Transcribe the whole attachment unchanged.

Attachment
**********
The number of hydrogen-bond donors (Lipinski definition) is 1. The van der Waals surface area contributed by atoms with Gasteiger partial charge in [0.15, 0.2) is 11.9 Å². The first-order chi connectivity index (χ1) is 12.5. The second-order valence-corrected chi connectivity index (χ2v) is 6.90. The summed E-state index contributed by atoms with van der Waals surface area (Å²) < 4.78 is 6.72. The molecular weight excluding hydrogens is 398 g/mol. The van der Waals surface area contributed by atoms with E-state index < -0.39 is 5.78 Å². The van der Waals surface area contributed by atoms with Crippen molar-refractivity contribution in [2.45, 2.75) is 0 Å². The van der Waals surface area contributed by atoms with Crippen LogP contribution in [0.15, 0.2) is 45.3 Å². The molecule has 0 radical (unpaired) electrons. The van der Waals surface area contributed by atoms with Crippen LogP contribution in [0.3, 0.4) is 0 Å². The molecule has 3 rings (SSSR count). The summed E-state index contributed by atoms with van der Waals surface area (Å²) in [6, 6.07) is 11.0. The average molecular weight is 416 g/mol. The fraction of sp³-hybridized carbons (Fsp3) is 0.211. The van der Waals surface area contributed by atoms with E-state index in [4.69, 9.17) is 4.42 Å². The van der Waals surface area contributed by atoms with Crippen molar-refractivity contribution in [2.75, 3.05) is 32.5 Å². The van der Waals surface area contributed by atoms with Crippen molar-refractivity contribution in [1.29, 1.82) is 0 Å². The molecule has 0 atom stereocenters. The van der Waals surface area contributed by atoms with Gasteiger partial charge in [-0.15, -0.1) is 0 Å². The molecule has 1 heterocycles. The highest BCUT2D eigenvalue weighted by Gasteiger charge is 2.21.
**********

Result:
The number of hydrogen-bond donors (Lipinski definition) is 1. The van der Waals surface area contributed by atoms with Gasteiger partial charge in [0.15, 0.2) is 11.9 Å². The first-order chi connectivity index (χ1) is 12.5. The second-order valence-corrected chi connectivity index (χ2v) is 6.90. The summed E-state index contributed by atoms with van der Waals surface area (Å²) < 4.78 is 6.72. The molecular weight excluding hydrogens is 398 g/mol. The van der Waals surface area contributed by atoms with E-state index < -0.39 is 5.78 Å². The van der Waals surface area contributed by atoms with Crippen molar-refractivity contribution in [2.45, 2.75) is 0 Å². The van der Waals surface area contributed by atoms with Crippen LogP contribution in [0.15, 0.2) is 45.3 Å². The molecule has 0 radical (unpaired) electrons. The van der Waals surface area contributed by atoms with Crippen LogP contribution in [0.3, 0.4) is 0 Å². The molecule has 3 rings (SSSR count). The summed E-state index contributed by atoms with van der Waals surface area (Å²) in [6, 6.07) is 11.0. The average molecular weight is 416 g/mol. The fraction of sp³-hybridized carbons (Fsp3) is 0.211. The van der Waals surface area contributed by atoms with E-state index in [4.69, 9.17) is 4.42 Å². The van der Waals surface area contributed by atoms with Crippen molar-refractivity contribution in [2.75, 3.05) is 32.5 Å². The van der Waals surface area contributed by atoms with Crippen molar-refractivity contribution in [1.29, 1.82) is 0 Å². The molecule has 0 atom stereocenters. The van der Waals surface area contributed by atoms with Gasteiger partial charge in [-0.15, -0.1) is 0 Å². The molecule has 1 heterocycles. The highest BCUT2D eigenvalue weighted by Gasteiger charge is 2.21.